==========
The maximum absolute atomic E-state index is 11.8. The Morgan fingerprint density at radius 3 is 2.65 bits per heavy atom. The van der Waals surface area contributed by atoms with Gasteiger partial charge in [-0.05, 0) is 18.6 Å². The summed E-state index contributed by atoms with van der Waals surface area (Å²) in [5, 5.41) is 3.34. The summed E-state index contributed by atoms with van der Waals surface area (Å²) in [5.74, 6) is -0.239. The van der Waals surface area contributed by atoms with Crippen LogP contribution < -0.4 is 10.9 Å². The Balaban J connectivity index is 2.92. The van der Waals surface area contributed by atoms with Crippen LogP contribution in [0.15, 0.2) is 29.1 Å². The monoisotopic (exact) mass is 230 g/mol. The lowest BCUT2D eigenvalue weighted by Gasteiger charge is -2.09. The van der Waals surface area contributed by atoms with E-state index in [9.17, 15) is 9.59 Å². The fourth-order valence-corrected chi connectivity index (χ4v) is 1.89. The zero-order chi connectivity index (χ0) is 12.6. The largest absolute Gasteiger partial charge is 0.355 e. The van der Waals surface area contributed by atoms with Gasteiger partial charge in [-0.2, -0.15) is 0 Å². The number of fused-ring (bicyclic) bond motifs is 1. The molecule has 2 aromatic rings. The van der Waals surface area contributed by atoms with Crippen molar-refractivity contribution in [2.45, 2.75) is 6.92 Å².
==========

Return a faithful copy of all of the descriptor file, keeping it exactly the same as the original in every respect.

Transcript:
The maximum absolute atomic E-state index is 11.8. The Morgan fingerprint density at radius 3 is 2.65 bits per heavy atom. The van der Waals surface area contributed by atoms with Gasteiger partial charge in [-0.05, 0) is 18.6 Å². The summed E-state index contributed by atoms with van der Waals surface area (Å²) in [5, 5.41) is 3.34. The summed E-state index contributed by atoms with van der Waals surface area (Å²) in [5.74, 6) is -0.239. The van der Waals surface area contributed by atoms with Crippen LogP contribution < -0.4 is 10.9 Å². The Balaban J connectivity index is 2.92. The van der Waals surface area contributed by atoms with Crippen LogP contribution in [0.15, 0.2) is 29.1 Å². The monoisotopic (exact) mass is 230 g/mol. The lowest BCUT2D eigenvalue weighted by Gasteiger charge is -2.09. The van der Waals surface area contributed by atoms with E-state index in [9.17, 15) is 9.59 Å². The fourth-order valence-corrected chi connectivity index (χ4v) is 1.89. The zero-order chi connectivity index (χ0) is 12.6. The largest absolute Gasteiger partial charge is 0.355 e. The van der Waals surface area contributed by atoms with Gasteiger partial charge in [-0.2, -0.15) is 0 Å². The number of fused-ring (bicyclic) bond motifs is 1. The molecule has 2 aromatic rings. The van der Waals surface area contributed by atoms with Crippen molar-refractivity contribution in [2.45, 2.75) is 6.92 Å².